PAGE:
“I have concluded, after many frustrating years, that the only way to overcome scepticism is to make progress in the laboratory and the clinic. The pro-ageing trance is a psychological device by which people protect themselves from getting their hopes up. The only real way to get people to see that they no longer need such protection is to show them how close we are to a breakthrough.”
Aubrey founded the SENS Research Foundation in 2009 to develop therapies that will repair the various types of damage that drive ageing. So far, the foundation has been conducting clinical trials on mice with encouraging results and are planning to conduct human trials in 2020.
According to Aubrey, the therapeutic interventions will be what he describes as “very normal medicine”.
“It will be injections, mainly, though the injected material will be extremely complex. It will include various stem cells, engineered viruses delivering genes; vaccines to activate the immune system in new ways.”
Seven ages of man
SENS has highlighted seven major classes of cellular and molecular damage that are causal to ageing: Cell loss and tissue atrophy; Cancerous cells; Mitochondrial mutations; Death-resistant cells; Extracellular matrix stiffening; Extracellular aggregates; Intracellular aggregates.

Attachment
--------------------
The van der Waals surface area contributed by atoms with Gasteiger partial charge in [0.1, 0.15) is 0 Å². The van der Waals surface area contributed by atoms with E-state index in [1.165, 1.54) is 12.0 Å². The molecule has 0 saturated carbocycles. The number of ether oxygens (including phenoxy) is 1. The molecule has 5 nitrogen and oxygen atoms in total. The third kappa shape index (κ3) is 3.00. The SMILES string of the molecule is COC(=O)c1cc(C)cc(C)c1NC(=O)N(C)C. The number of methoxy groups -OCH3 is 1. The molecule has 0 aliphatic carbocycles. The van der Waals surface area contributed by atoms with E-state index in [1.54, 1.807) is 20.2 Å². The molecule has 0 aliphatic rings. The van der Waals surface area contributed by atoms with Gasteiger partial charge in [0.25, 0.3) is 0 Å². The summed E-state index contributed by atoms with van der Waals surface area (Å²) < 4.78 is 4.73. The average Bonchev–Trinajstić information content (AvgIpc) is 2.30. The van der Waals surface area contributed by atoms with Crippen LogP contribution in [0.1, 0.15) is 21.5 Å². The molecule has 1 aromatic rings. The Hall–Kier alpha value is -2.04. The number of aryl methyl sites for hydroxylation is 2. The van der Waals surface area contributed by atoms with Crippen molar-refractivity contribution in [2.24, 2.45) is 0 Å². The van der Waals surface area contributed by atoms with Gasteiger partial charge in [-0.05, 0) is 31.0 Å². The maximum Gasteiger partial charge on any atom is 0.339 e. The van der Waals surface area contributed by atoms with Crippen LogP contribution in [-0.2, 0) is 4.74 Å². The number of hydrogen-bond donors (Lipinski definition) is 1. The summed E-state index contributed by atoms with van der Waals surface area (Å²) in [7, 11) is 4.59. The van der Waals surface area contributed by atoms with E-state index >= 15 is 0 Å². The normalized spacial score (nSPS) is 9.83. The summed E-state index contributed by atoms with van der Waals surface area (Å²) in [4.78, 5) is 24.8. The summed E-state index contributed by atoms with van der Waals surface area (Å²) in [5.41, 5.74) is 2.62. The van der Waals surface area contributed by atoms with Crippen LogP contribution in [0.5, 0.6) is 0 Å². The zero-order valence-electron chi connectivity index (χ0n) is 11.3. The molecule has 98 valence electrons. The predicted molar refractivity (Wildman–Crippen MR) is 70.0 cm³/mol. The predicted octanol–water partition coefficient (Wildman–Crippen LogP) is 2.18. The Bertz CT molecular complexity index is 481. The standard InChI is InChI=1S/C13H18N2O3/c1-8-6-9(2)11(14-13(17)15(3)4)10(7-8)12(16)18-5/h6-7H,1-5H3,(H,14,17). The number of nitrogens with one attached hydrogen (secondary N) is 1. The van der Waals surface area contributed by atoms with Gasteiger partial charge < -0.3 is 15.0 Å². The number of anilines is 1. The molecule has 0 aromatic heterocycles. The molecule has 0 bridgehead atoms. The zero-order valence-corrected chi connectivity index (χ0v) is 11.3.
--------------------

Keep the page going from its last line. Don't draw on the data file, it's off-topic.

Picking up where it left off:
For each of these types of age-related damage, SENS suggests there is treatments via rejuvenation biotechnology, although these are either in prototype or still theoretical.
The overarching theme behind Aubrey’s work is for humans to reach a longevity escape velocity – a theory that posits that life expectancy is extended longer than the time that is passing. He believes people will be able to choose which biological age they want their body to be and stay at that age semi-permanently.
Until clinical trials are approved for SENS to migrate their research from mice to humans, it’s impossible to say what their interventions will actually achieve.
What is clear, though, there is a growing number of researchers questing the holy grail of longevity.